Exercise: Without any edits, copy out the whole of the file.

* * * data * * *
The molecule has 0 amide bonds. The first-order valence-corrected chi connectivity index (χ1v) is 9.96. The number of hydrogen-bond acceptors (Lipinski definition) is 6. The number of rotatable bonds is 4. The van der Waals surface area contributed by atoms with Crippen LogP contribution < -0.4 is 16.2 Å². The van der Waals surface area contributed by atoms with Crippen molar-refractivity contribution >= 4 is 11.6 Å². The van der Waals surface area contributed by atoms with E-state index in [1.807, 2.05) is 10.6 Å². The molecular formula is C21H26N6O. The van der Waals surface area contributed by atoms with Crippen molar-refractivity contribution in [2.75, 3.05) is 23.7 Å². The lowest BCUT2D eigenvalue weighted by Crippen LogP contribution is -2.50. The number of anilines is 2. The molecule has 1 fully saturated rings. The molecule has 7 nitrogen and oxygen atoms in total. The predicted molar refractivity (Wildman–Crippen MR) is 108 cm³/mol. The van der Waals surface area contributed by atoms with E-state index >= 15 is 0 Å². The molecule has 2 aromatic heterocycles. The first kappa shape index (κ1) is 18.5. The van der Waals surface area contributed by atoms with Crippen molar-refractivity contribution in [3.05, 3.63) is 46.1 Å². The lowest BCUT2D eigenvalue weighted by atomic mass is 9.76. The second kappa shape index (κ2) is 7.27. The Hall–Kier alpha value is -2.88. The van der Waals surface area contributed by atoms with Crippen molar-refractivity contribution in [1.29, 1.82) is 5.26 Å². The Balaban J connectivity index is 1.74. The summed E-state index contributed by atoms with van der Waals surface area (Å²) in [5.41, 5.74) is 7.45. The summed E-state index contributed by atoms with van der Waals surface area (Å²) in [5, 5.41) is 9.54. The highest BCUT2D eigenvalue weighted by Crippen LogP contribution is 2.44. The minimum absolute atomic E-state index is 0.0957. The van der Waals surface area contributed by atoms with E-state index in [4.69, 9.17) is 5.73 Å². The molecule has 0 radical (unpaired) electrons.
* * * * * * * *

The molecule has 0 amide bonds. The first-order valence-corrected chi connectivity index (χ1v) is 9.96. The number of hydrogen-bond acceptors (Lipinski definition) is 6. The number of rotatable bonds is 4. The van der Waals surface area contributed by atoms with Crippen LogP contribution < -0.4 is 16.2 Å². The van der Waals surface area contributed by atoms with Crippen molar-refractivity contribution >= 4 is 11.6 Å². The van der Waals surface area contributed by atoms with E-state index in [1.807, 2.05) is 10.6 Å². The molecular formula is C21H26N6O. The van der Waals surface area contributed by atoms with Crippen molar-refractivity contribution in [2.75, 3.05) is 23.7 Å². The lowest BCUT2D eigenvalue weighted by Crippen LogP contribution is -2.50. The number of anilines is 2. The molecule has 1 fully saturated rings. The molecule has 7 nitrogen and oxygen atoms in total. The predicted molar refractivity (Wildman–Crippen MR) is 108 cm³/mol. The van der Waals surface area contributed by atoms with E-state index >= 15 is 0 Å². The molecule has 2 aromatic heterocycles. The first kappa shape index (κ1) is 18.5. The van der Waals surface area contributed by atoms with Crippen molar-refractivity contribution in [3.05, 3.63) is 46.1 Å². The lowest BCUT2D eigenvalue weighted by atomic mass is 9.76. The second kappa shape index (κ2) is 7.27. The Hall–Kier alpha value is -2.88. The van der Waals surface area contributed by atoms with Crippen molar-refractivity contribution in [1.29, 1.82) is 5.26 Å². The Balaban J connectivity index is 1.74. The summed E-state index contributed by atoms with van der Waals surface area (Å²) in [5.41, 5.74) is 7.45. The summed E-state index contributed by atoms with van der Waals surface area (Å²) in [5, 5.41) is 9.54. The highest BCUT2D eigenvalue weighted by Crippen LogP contribution is 2.44. The minimum absolute atomic E-state index is 0.0957. The van der Waals surface area contributed by atoms with E-state index in [4.69, 9.17) is 5.73 Å². The molecule has 0 radical (unpaired) electrons.